"It was December 25, 1886, that I received the grace of leaving my childhood, in a word, the grace of my complete conversion...I felt charity enter into my soul, the need to forget myself and to please others; since then I've been happy!" —St. Therese
A blessed Christmas to you and your family! Christ the Savior is born!
When Therese was fourteen years old, something miraculous happened to her during the wee hours of Christmas morning. She had just returned from Midnight Mass with her father and her older sister Celine. In France on Christmas Eve, the tradition holds that children leave their shoes out and their parents put little gifts inside. At fourteen, Therese was a bit old for this, since most children had outgrown the custom by that age. But Therese was babied by her family, being the youngest.
As happy Little Therese, as she liked to be called, hurried upstairs to take off her hat in anticipation of searching her shoes, she overheard her tired father say quietly to himself, "Thank goodness that's the last time we shall have this kind of thing!" Therese stopped what she was doing and did not say anything, but Celine knew her little sister's feelings had been hurt and she was fully expecting Therese to burst into tears over what their father had said.
But surprisingly, the tears did not come. She later wrote in her autobiography that, in that moment, Jesus came into her heart and did for her what she could not have done on her own: He had made her think of her father's feelings over her own. So, forcing back tears, she went into the parlor by the fireplace and pretended she hadn't heard a thing, and acted excited over the gifts in her shoes. She would later write that this Christmas was her "conversion." The oversensitive Therese existed no more; she was given by Jesus the miraculous opportunity and grace to think of her father's feelings. She didn't want him to know she had overheard him, because he was such a loving father that he would never have hurt her feelings on purpose. God's grace at that moment gave her the maturity to swallow the hurt and try to please her father.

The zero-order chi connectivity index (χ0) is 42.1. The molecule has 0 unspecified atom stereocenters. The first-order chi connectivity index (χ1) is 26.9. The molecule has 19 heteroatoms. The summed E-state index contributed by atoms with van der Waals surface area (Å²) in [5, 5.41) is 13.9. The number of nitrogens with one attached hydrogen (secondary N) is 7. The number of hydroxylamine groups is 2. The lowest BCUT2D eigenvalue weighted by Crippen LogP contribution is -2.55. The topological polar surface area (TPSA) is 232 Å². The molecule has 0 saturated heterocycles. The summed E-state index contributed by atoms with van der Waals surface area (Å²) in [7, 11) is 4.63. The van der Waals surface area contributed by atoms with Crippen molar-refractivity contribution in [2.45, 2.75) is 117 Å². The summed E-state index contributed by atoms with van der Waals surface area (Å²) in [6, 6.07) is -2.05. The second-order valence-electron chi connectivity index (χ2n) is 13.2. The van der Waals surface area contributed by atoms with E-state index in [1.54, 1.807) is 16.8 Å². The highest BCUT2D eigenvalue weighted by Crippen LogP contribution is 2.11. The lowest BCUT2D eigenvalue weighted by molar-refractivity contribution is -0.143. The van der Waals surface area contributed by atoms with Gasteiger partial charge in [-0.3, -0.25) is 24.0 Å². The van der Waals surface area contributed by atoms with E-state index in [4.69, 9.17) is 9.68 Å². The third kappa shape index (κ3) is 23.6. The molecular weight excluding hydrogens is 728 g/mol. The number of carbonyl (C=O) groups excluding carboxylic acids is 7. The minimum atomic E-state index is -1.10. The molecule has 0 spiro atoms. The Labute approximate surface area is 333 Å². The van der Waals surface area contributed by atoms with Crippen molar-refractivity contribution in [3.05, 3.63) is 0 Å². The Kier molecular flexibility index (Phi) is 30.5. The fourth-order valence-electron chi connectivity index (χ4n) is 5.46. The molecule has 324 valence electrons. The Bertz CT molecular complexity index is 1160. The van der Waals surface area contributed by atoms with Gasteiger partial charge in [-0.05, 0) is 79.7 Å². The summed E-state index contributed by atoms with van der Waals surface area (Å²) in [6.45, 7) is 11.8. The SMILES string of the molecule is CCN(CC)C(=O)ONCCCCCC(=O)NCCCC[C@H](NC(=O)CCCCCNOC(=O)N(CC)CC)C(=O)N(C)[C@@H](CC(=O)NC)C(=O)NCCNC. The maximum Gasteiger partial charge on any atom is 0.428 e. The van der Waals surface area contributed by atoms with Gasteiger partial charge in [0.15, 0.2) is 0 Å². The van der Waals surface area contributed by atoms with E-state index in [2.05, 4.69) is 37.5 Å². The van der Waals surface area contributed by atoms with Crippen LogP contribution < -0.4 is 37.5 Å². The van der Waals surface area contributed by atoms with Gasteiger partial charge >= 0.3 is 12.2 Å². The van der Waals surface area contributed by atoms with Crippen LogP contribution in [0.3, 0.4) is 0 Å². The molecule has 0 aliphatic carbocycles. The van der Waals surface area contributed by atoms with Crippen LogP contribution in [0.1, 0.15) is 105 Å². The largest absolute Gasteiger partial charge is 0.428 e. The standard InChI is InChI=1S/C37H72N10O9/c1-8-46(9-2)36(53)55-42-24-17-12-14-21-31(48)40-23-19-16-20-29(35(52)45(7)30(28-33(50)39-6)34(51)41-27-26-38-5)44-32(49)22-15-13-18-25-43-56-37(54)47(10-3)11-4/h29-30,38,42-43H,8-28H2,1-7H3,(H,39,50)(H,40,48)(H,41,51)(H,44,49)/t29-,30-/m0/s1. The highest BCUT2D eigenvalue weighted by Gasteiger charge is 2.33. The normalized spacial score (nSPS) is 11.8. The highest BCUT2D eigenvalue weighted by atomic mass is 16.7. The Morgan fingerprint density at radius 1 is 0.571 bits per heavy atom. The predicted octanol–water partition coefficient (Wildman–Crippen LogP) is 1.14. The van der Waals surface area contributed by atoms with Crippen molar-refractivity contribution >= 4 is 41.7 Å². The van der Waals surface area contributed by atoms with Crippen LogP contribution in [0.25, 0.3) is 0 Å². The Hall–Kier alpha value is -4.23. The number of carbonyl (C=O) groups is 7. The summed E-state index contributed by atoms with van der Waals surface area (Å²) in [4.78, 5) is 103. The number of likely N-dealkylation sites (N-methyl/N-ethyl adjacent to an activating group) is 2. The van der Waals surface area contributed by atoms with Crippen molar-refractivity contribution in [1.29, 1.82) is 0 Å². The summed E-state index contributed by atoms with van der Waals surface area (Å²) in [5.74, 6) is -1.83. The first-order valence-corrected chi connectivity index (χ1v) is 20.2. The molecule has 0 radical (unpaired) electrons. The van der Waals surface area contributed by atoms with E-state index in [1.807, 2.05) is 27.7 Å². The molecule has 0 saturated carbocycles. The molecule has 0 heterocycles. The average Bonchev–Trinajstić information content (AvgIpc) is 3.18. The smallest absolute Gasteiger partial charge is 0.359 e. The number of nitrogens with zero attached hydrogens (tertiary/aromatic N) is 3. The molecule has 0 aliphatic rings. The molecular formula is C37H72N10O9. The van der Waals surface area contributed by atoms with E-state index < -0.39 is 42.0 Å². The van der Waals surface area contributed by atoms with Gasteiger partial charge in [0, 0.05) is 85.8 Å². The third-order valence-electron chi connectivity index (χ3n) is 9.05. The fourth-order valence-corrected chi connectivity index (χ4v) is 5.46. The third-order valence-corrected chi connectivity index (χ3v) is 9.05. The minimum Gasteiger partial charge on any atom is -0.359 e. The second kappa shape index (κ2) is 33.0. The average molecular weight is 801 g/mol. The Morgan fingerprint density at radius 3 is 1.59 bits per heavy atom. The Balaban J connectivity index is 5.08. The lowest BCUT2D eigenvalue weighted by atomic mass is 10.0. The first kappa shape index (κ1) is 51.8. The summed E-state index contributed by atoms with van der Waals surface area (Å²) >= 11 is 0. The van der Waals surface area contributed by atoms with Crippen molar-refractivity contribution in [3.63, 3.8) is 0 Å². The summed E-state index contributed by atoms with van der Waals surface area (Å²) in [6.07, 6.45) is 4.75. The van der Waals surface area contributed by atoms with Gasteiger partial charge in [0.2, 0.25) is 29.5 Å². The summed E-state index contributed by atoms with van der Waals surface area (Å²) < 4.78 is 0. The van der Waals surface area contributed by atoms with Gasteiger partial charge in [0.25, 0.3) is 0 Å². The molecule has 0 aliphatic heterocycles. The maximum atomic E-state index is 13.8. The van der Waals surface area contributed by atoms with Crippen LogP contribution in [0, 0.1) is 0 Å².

Remember when Olivia went with her friends to the apple orchard? Her father unintentionally embarrassed her by mentioning, in front of the friends she was trying so hard to impress, that they'd be doing a lot of baking together in the days to come with all of the apples they'd be picking. Olivia said nothing, and she didn't try to act like what her father said was untrue, even though she worried that her new friends wouldn't think it was "cool".
There were many times in the book when Olivia tried to think of others' feelings before her own. Can you think of a time in your life when you did as Therese did, and thought of others' feelings first?
The fireplace at Les Buissonets, Therese's childhood home in Lisieux, where Therese had her conversion
"It would need a miracle to make me grow up once and for all, and God worked this little miracle on the date that I shall never forget: December 25, 1886"—St. Therese
Oh, it's silly, I know, but these pretty rose-colored cookies are so little and sweet that they just reminded me of the Little Flower! So instead of their real name, Cherry Tea Cakes (from Betty Crocker), I renamed them "Little Flower Cookies." And they taste heavenly, so it is fitting, isn't it? So perfect for Christmas!
Here is the recipe:
Little Flower Cookies Recipe makes 5 dozen if you roll them small enough. Count on less if you tend to roll your cookies bigger.
1 cup powdered sugar 1 cup butter or margarine, softened 2 teaspoons maraschino cherry liquid 1/2 teaspoon almond extract 3 or 4 drops red food color 2 1/4 cups all-purpose flour 1/2 teaspoon salt 1/2 cup drained maraschino cherries, chopped 1/2 cup white chocolate chips